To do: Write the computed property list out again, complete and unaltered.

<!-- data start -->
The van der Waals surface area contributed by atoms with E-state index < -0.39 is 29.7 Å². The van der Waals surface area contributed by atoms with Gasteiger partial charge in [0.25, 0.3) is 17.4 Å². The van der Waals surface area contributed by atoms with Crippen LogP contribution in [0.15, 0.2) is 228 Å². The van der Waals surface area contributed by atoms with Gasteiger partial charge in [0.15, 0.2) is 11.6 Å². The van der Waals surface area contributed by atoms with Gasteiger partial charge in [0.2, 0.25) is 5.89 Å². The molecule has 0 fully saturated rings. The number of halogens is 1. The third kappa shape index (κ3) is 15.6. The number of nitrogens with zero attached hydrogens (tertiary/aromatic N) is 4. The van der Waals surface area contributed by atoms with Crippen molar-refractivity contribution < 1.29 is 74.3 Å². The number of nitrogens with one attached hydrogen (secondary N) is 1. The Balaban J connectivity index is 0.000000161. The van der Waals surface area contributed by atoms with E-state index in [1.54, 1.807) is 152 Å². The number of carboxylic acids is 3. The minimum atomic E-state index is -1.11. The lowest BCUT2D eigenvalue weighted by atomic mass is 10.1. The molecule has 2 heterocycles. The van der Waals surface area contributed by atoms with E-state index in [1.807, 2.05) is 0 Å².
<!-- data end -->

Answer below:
The van der Waals surface area contributed by atoms with E-state index < -0.39 is 29.7 Å². The van der Waals surface area contributed by atoms with Gasteiger partial charge in [0.25, 0.3) is 17.4 Å². The van der Waals surface area contributed by atoms with Crippen LogP contribution in [0.15, 0.2) is 228 Å². The van der Waals surface area contributed by atoms with Gasteiger partial charge in [0.15, 0.2) is 11.6 Å². The van der Waals surface area contributed by atoms with Gasteiger partial charge in [0.2, 0.25) is 5.89 Å². The molecule has 0 fully saturated rings. The number of halogens is 1. The third kappa shape index (κ3) is 15.6. The number of nitrogens with zero attached hydrogens (tertiary/aromatic N) is 4. The van der Waals surface area contributed by atoms with Crippen molar-refractivity contribution < 1.29 is 74.3 Å². The number of nitrogens with one attached hydrogen (secondary N) is 1. The Balaban J connectivity index is 0.000000161. The van der Waals surface area contributed by atoms with E-state index in [1.54, 1.807) is 152 Å². The number of carboxylic acids is 3. The minimum atomic E-state index is -1.11. The lowest BCUT2D eigenvalue weighted by atomic mass is 10.1. The molecule has 2 heterocycles. The van der Waals surface area contributed by atoms with E-state index in [1.807, 2.05) is 0 Å².